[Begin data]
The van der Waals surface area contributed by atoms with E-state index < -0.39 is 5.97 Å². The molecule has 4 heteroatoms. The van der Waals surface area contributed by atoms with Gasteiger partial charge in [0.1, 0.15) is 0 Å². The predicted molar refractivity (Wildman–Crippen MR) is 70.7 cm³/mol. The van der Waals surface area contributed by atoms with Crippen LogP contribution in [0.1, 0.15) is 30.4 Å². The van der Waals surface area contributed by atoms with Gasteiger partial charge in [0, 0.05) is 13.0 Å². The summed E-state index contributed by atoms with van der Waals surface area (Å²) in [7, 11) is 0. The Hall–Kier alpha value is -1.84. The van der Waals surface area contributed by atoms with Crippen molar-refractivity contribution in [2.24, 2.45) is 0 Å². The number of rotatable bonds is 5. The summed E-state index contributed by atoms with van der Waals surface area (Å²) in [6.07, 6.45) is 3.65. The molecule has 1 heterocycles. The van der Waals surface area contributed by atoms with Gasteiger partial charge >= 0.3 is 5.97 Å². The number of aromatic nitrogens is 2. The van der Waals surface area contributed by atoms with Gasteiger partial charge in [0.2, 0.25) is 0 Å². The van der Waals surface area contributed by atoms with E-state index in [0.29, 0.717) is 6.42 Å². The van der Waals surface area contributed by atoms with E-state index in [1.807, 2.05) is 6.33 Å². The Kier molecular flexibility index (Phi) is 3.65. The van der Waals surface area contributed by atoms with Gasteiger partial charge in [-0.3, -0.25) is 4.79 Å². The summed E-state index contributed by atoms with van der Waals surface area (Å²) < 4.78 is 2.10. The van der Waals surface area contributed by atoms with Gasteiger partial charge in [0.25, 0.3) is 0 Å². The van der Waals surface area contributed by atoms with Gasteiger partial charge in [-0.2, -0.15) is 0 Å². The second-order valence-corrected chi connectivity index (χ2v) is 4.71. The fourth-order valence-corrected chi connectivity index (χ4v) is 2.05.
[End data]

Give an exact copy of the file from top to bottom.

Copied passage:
The van der Waals surface area contributed by atoms with E-state index < -0.39 is 5.97 Å². The molecule has 4 heteroatoms. The van der Waals surface area contributed by atoms with Gasteiger partial charge in [0.1, 0.15) is 0 Å². The predicted molar refractivity (Wildman–Crippen MR) is 70.7 cm³/mol. The van der Waals surface area contributed by atoms with Crippen LogP contribution in [0.1, 0.15) is 30.4 Å². The van der Waals surface area contributed by atoms with Gasteiger partial charge in [0, 0.05) is 13.0 Å². The summed E-state index contributed by atoms with van der Waals surface area (Å²) in [7, 11) is 0. The Hall–Kier alpha value is -1.84. The van der Waals surface area contributed by atoms with Crippen molar-refractivity contribution in [2.24, 2.45) is 0 Å². The number of rotatable bonds is 5. The summed E-state index contributed by atoms with van der Waals surface area (Å²) in [6.07, 6.45) is 3.65. The molecule has 1 heterocycles. The van der Waals surface area contributed by atoms with Gasteiger partial charge >= 0.3 is 5.97 Å². The number of aromatic nitrogens is 2. The van der Waals surface area contributed by atoms with Gasteiger partial charge in [0.2, 0.25) is 0 Å². The van der Waals surface area contributed by atoms with E-state index in [0.29, 0.717) is 6.42 Å². The van der Waals surface area contributed by atoms with E-state index in [1.807, 2.05) is 6.33 Å². The Kier molecular flexibility index (Phi) is 3.65. The van der Waals surface area contributed by atoms with Gasteiger partial charge in [-0.3, -0.25) is 4.79 Å². The summed E-state index contributed by atoms with van der Waals surface area (Å²) < 4.78 is 2.10. The van der Waals surface area contributed by atoms with Gasteiger partial charge in [0.25, 0.3) is 0 Å². The van der Waals surface area contributed by atoms with Gasteiger partial charge in [-0.2, -0.15) is 0 Å². The second-order valence-corrected chi connectivity index (χ2v) is 4.71. The fourth-order valence-corrected chi connectivity index (χ4v) is 2.05.